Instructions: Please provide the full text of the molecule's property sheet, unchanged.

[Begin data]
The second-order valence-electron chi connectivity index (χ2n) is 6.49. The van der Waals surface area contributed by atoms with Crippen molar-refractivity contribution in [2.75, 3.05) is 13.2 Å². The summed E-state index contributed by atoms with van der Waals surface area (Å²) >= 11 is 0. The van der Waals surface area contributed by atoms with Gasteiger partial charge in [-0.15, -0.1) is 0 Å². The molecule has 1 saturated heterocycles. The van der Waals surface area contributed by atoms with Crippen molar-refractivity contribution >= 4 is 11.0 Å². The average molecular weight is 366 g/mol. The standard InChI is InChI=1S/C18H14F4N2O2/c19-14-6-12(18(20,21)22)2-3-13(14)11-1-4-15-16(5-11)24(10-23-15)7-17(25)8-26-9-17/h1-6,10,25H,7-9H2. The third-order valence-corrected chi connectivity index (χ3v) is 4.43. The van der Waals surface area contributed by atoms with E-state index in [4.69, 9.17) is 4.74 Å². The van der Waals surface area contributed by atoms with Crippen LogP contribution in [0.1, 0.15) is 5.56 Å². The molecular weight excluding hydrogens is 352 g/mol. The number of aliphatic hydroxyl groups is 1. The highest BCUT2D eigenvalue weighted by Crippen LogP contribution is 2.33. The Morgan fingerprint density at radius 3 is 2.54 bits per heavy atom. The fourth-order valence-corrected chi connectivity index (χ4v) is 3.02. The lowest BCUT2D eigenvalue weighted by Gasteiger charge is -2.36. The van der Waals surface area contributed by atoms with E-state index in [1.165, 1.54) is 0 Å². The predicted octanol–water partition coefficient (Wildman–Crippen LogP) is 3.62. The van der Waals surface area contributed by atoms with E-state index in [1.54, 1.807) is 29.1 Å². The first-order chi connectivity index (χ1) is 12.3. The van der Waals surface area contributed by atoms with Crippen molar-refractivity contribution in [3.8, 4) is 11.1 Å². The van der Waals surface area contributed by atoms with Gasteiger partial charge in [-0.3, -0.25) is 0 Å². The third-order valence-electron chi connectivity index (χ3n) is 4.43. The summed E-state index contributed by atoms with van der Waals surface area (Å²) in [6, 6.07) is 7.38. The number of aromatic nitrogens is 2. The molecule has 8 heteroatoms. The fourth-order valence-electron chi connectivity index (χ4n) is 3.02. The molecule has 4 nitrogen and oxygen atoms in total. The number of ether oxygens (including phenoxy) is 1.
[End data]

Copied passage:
The second-order valence-electron chi connectivity index (χ2n) is 6.49. The van der Waals surface area contributed by atoms with Crippen molar-refractivity contribution in [2.75, 3.05) is 13.2 Å². The summed E-state index contributed by atoms with van der Waals surface area (Å²) >= 11 is 0. The van der Waals surface area contributed by atoms with Gasteiger partial charge in [-0.15, -0.1) is 0 Å². The molecule has 1 saturated heterocycles. The van der Waals surface area contributed by atoms with Crippen molar-refractivity contribution >= 4 is 11.0 Å². The average molecular weight is 366 g/mol. The standard InChI is InChI=1S/C18H14F4N2O2/c19-14-6-12(18(20,21)22)2-3-13(14)11-1-4-15-16(5-11)24(10-23-15)7-17(25)8-26-9-17/h1-6,10,25H,7-9H2. The third-order valence-corrected chi connectivity index (χ3v) is 4.43. The van der Waals surface area contributed by atoms with E-state index in [4.69, 9.17) is 4.74 Å². The van der Waals surface area contributed by atoms with Crippen LogP contribution in [0.1, 0.15) is 5.56 Å². The molecular weight excluding hydrogens is 352 g/mol. The number of aliphatic hydroxyl groups is 1. The highest BCUT2D eigenvalue weighted by Crippen LogP contribution is 2.33. The Morgan fingerprint density at radius 3 is 2.54 bits per heavy atom. The fourth-order valence-corrected chi connectivity index (χ4v) is 3.02. The lowest BCUT2D eigenvalue weighted by Gasteiger charge is -2.36. The van der Waals surface area contributed by atoms with E-state index in [1.165, 1.54) is 0 Å². The predicted octanol–water partition coefficient (Wildman–Crippen LogP) is 3.62. The van der Waals surface area contributed by atoms with E-state index in [1.54, 1.807) is 29.1 Å². The first-order chi connectivity index (χ1) is 12.3. The van der Waals surface area contributed by atoms with Crippen molar-refractivity contribution in [3.8, 4) is 11.1 Å². The van der Waals surface area contributed by atoms with Gasteiger partial charge in [-0.3, -0.25) is 0 Å². The third-order valence-electron chi connectivity index (χ3n) is 4.43. The summed E-state index contributed by atoms with van der Waals surface area (Å²) in [6, 6.07) is 7.38. The number of aromatic nitrogens is 2. The molecule has 8 heteroatoms. The fourth-order valence-electron chi connectivity index (χ4n) is 3.02. The molecule has 4 nitrogen and oxygen atoms in total. The number of ether oxygens (including phenoxy) is 1.